PEACEMAS: We're going to be honest. Sometimes we're a tad cavalier about how we spend your time, shooing you off to some golf tournament or pancake breakfast or elementary school science fair. Now that we've got that startlingly candid admission out of the way, we promise you that there is no better use of your time this weekend than to attend a rare, if not the first, performance of Karl Jenkins' intense and beautiful "The Armed Man: A Mass for Peace," at 3 p.m. Sunday at the First Congregational Church of Long Beach, 241 Cedar Ave.
"The Armed Man" debuted in 2000 at the Royal Albert Hall in London and has been performed more than 1,000 times since then. Based on the Catholic Mass, a frame used frequently in classical music, the work is sweeping and eclectic, weaving in bits of the Sanskrit epic Mahabharata, the Islamic call to prayer and the Bible's Psalms and Revelations, plus poetry by Rudyard Kipling, John Dryden, Jonathan Swift, Hiroshima survivor Toge Sankichi, and Guy Wilson, who writes about the guilt felt by surviving soldiers of the Great War.
It's a powerful and elegant work - it seems almost jarring to say this: Check it out on YouTube.
First Congregational and Wilson High choir director Curtis Heard will lead the Sanctuary Choir and Chamber Orchestra, with soloists Amin Momand, Megan O'Toole, Lisa Bode Heard, Carlos Carlos and Leeav Sofer, with violinist and Mozart Festival finalist Annelle Gregory playing the first movement of Tchaikovsky's violin concerto.
DON'T GO DOWN THERE!: Here's something to do this weekend: Check out your house to see if it has a large basement. Telltale signs might be a trap door under the rug in the hallway, or a door off the kitchen with stairs leading down into the murky darkness, or maybe some sort of entry on the outside of your home.
We checked our house. Nothing. Just a bunch of dirt down there where there should be a basement with a plaid couch and an old console TV where the kids could hang out and drink beer and play bumper pool.
Or where something horrible involving slashing and dismemberment could take place.
As you probably know, crews from the pleasantly violent Showtime series "Dexter" have been busy Miami-ing up Long Beach in recent weeks: They practically live on Bay Shore Drive now, having painted three homes in colors from the gaudy Floridian coastal palette.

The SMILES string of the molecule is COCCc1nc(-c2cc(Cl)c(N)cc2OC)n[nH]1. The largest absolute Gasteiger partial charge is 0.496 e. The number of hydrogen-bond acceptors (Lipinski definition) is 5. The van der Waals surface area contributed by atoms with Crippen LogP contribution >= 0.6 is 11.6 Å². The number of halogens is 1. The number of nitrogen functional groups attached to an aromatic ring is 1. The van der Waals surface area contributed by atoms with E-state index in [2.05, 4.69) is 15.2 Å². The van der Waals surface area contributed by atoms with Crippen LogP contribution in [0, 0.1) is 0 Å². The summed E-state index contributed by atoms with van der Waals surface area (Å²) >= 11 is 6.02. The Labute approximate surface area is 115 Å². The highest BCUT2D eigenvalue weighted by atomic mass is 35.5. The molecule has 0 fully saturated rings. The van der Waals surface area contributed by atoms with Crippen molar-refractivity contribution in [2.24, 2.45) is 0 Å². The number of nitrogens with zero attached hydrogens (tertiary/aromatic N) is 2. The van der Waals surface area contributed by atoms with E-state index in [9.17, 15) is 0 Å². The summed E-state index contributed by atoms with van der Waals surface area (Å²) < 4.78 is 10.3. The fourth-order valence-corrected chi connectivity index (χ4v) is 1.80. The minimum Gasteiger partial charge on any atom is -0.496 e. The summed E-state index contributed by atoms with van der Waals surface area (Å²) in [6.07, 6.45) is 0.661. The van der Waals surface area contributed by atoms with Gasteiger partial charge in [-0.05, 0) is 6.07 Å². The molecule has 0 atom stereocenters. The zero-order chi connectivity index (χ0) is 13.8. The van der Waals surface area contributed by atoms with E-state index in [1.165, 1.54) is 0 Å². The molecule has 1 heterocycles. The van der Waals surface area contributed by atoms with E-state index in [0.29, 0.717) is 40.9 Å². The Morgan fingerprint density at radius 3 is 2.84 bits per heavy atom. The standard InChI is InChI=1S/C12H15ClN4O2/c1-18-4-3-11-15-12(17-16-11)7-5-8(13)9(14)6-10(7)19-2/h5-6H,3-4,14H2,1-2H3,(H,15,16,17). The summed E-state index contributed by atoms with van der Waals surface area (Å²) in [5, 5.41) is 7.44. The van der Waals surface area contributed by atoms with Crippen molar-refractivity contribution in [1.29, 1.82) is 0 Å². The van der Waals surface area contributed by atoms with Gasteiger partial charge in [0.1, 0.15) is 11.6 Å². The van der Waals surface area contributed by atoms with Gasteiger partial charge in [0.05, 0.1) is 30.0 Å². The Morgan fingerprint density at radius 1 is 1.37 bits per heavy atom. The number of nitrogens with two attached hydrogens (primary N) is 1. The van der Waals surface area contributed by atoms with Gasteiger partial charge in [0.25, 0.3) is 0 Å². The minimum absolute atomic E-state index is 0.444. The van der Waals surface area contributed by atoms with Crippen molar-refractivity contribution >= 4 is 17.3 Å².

Now, and rather quickly, they're looking for a Long Beach home with a large basement. And never mind what they're going to use it for. If we told you, you'd never be able to sleep in your home again.
"Large" is the operative word here. Don't call John Robinson with anything less than a large basement. "If you have a basement and you think it could be larger, don't call," he pleads.
If you have a basement, and you can't imagine it being any bigger, and you don't mind something grisly going on in it for a day or two, call Robinson at Long Beach Locations, 562-900-1928.
HOME SHOW: Fix up your home. Seriously. You're killing property values with your dowdy lack of curbside appeal. We're only telling you this because we want to help you. And because we haven't actually been in your house, we're guessing it could use some tweaking in terms of, well, paint, for starters, and carpet/flooring and appliances and lighting.
Here's what you do: Go to the South Bay Home & Garden Show today through Sunday at the Long Beach Convention Center.
You'll find hundreds of exhibits, plus seminars and workshops on the latest in how your home should look as opposed to, say, the way it looks now.
Admission is free, though you'll find ways to spend some money before this battle is over. Show hours are noon to 7 p.m. today; 10 a.m. to 7 p.m. Saturday; and 10 a.m. to 6 p.m. Sunday.
FRIDAY PLAYLIST: It's the last Friday in February, which, by law, makes this the last Friday Playlist of Black History Month, featuring the musical contributions made by black musicians. Today's list, in keeping with the initial theme of today's column (go back and look) features songs about peace. Doesn't mean you shouldn't turn it up loud.